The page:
Moscow-based Uno Moralez creates mysteriously creepy bitmap narrative works that spin tales of sex, magic, dark humor, and other-worldly creatures. At times the perspective recalls early 90’s computer video games (not this one specifically, but that just needs to be seen), and at others, the thrill of horror manga. Something fantastic is added by the crunch and texture of the bitmap effect, and his use of highly dramatic scenes cause him to stand apart from much of the pixel art the internet has to offer, which tends to play up the flatness of its screen origins. Don’t miss his loops over at his site, and you can get physical with his comic in Chameleon 2.
Philip Treacy takes millenial millinery to new heights! His outlandish creations play with conceptual implication of hats- which, in Treacy’s world are more like bizarre sculptures that people can wear on their heads. Hats don’t just hide bad hair days, but transform into rococo floral landing pads for butterflies, the moon and stars, or….another face? His heshin’ haberdashery is favored by everyone from British Royalty to Lady Gaga, pictured above rocking a Victorian mourning veil inspired face-lace. You may now kiss the bride….of Frankenstein.
At times called ‘performative sculpture’ Swiss artist Victorine Müller combines sculpture and performance art to intriguing effect. Her large but airy PVC sculptures stand ghost-like, glowing in the light and disappearing in the shadows. Müller herself sits or stands peacefully inside the sculpture. The title of her most recent exhibit “Wild at Heart” sheds some light onto her work. Müller temporarily inhabits the inside of an animal – the guts, the heart, the womb, the soul. Though simple, each performance connects easily with the viewers communicating, as Müller says “something that is not said and cannot be said, but that is.”
Paint slipping off the canvas, woodpeckers poking holes through landscapes, and watermelon paintings rotting right off the stretchers are all images that can be found in the beautifully decaying paintings and sculptures of Valerie Hegarty. See more deconstructed, mutilated, and decomposing artworks after the jump. (via oriental)
Riusuke Fukahori, a Japanese artist with an endearing obsession with goldfish, paints three-dimensional renditions of the fish by using a complex process of poured resin on authentic Japanese household containers.
Fukahori strives to paint the goldfish as realistically as possible. His love for the funny looking fish goes beyond words, and the only way to truly pay homage to his ‘friends’ is through creating these unbelievably real-looking sculptures made out of resin. Fukahori keeps dozens of goldfish in tanks and buckets around his studio, he sits and watches the goldfish when he feels uninspired or simply needs company.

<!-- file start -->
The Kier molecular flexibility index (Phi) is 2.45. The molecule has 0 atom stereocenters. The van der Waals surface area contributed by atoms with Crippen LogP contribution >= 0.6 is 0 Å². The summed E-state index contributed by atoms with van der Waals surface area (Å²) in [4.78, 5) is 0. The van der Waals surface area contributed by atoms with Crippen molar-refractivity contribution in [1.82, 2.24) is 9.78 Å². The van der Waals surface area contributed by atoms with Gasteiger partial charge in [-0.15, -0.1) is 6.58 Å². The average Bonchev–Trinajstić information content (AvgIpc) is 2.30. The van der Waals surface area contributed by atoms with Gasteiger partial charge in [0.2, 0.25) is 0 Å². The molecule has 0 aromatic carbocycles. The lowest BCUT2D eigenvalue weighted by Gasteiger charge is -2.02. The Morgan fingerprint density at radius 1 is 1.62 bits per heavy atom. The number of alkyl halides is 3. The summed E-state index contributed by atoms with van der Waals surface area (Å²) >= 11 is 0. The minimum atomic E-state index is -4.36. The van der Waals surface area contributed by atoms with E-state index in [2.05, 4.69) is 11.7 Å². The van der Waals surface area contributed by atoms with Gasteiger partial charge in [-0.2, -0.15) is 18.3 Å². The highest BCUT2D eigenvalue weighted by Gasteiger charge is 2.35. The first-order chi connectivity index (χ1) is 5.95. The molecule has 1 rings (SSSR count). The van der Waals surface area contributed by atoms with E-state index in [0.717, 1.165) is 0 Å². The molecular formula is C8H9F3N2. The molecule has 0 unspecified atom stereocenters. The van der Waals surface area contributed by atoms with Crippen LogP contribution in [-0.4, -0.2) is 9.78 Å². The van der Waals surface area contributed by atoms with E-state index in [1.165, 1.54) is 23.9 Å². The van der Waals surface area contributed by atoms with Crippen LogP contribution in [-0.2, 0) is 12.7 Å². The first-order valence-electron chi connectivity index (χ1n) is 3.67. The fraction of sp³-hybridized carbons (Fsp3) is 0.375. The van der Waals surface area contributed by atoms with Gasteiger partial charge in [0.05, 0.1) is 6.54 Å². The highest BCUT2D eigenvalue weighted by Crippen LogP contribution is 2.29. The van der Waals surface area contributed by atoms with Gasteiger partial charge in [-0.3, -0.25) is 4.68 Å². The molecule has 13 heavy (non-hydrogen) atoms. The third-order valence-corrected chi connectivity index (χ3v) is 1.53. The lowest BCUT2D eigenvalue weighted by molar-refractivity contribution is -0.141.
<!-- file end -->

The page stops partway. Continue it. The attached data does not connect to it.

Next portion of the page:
His work can be quite deceiving; the goldfish look so real that when people first see his work they find it impossible not to try to reach into the ‘water’ and touch the ‘fish.’
Each of Fukahori’s resin pieces [the resin goldfish] are contained in a variety of everyday Japanese household items. His usage of these items in his work reflects a personal touch, as many of the containers used were bowls and cups that he himself used for years.
The goldfish resin sculptures entail very complicated, repetitive, and labor intensive steps. He first pours a layer of resin, then lets it dry, then paints a small portion of the fish, then lets it dry, then pours another layer of resin—he patiently repeats these steps until the final product is achieved.
“I didn’t invent resin and not the first to use resin. I am not a resin artist. I am a goldfish artist. I think it’s obvious which pieces are Riusuke Fukahori pieces because the imitators use the wrong containers. They will never understand goldfish the way I do. They are only copying the craft, not the soul.”
The Painted Breath, an exhibition of new resin works and paintings by Fukahori, will be on exhibition at the Joshua Liner Gallery in New York on November 21st,2013 till January 18th,2014.
After 30 years of war and Taliban-rule, pop culture has returned to Afghanistan. Afghan Star – a Pop Idol-style TV series – is searching the country for the next generation of music stars. Over 2000 people are auditioning and even three women have come forward to try their luck. The organizers, Tolo TV, believe with this programme they can ‘move people from guns to music’.
The Michelin Man has been given a new lease on life. Thanks to Terry Lawrie, the Michelin Man has evolved from a company mascot to a muse and art model. Terry has ‘re-interpreted’ famous sculptures with the Michelin Man; from the Thinker to the Statue of Liberty. So have a laugh at the expense of the tire spokesman, until you get… tired. Michelin Company does not endorse these sculptures or the previous cheesy pun.
There’s no question that GIFs have had a long history on the Internet. We’ve been accidentally stumbling upon them for as long as we can remember. Usually, when we think of GIFs we usually don’t take it too seriously. Besides… the majority of them out there almost always include blinged-out text paired with unsightly some imagery. However, with the extreme popularity of Tumblr, GIF art has become the new and popular medium. Calgary, Canada’s Rick Silva’s has put his personal creativity into this art form; making sure to incorporate a balance between real-life landscape imagery and digital web geometry.